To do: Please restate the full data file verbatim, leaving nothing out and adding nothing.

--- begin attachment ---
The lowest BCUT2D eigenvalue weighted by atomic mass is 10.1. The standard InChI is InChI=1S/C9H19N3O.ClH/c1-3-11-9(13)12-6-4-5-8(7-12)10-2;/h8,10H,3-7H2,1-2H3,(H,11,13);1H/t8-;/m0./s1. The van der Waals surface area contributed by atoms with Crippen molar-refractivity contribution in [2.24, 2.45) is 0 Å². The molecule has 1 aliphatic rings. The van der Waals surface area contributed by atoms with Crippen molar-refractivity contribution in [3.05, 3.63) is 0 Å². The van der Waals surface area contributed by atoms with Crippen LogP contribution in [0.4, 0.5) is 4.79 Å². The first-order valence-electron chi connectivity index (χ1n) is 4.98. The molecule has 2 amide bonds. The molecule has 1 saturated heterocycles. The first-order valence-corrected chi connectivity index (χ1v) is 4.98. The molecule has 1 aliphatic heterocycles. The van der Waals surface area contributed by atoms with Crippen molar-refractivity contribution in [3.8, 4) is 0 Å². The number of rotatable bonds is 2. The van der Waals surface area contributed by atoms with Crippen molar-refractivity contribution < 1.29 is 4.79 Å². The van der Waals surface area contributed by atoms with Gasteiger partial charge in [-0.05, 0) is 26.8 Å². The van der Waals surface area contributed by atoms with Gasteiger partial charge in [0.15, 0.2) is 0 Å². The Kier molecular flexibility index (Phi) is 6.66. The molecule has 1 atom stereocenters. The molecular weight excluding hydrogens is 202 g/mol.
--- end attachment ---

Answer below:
The lowest BCUT2D eigenvalue weighted by atomic mass is 10.1. The standard InChI is InChI=1S/C9H19N3O.ClH/c1-3-11-9(13)12-6-4-5-8(7-12)10-2;/h8,10H,3-7H2,1-2H3,(H,11,13);1H/t8-;/m0./s1. The van der Waals surface area contributed by atoms with Crippen molar-refractivity contribution in [2.24, 2.45) is 0 Å². The molecule has 1 aliphatic rings. The van der Waals surface area contributed by atoms with Crippen molar-refractivity contribution in [3.05, 3.63) is 0 Å². The van der Waals surface area contributed by atoms with Crippen LogP contribution in [0.4, 0.5) is 4.79 Å². The first-order valence-electron chi connectivity index (χ1n) is 4.98. The molecule has 2 amide bonds. The molecule has 1 saturated heterocycles. The first-order valence-corrected chi connectivity index (χ1v) is 4.98. The molecule has 1 aliphatic heterocycles. The van der Waals surface area contributed by atoms with Crippen molar-refractivity contribution in [3.8, 4) is 0 Å². The number of rotatable bonds is 2. The van der Waals surface area contributed by atoms with Crippen molar-refractivity contribution < 1.29 is 4.79 Å². The van der Waals surface area contributed by atoms with Gasteiger partial charge in [-0.05, 0) is 26.8 Å². The van der Waals surface area contributed by atoms with Gasteiger partial charge in [0.15, 0.2) is 0 Å². The Kier molecular flexibility index (Phi) is 6.66. The molecule has 1 atom stereocenters. The molecular weight excluding hydrogens is 202 g/mol.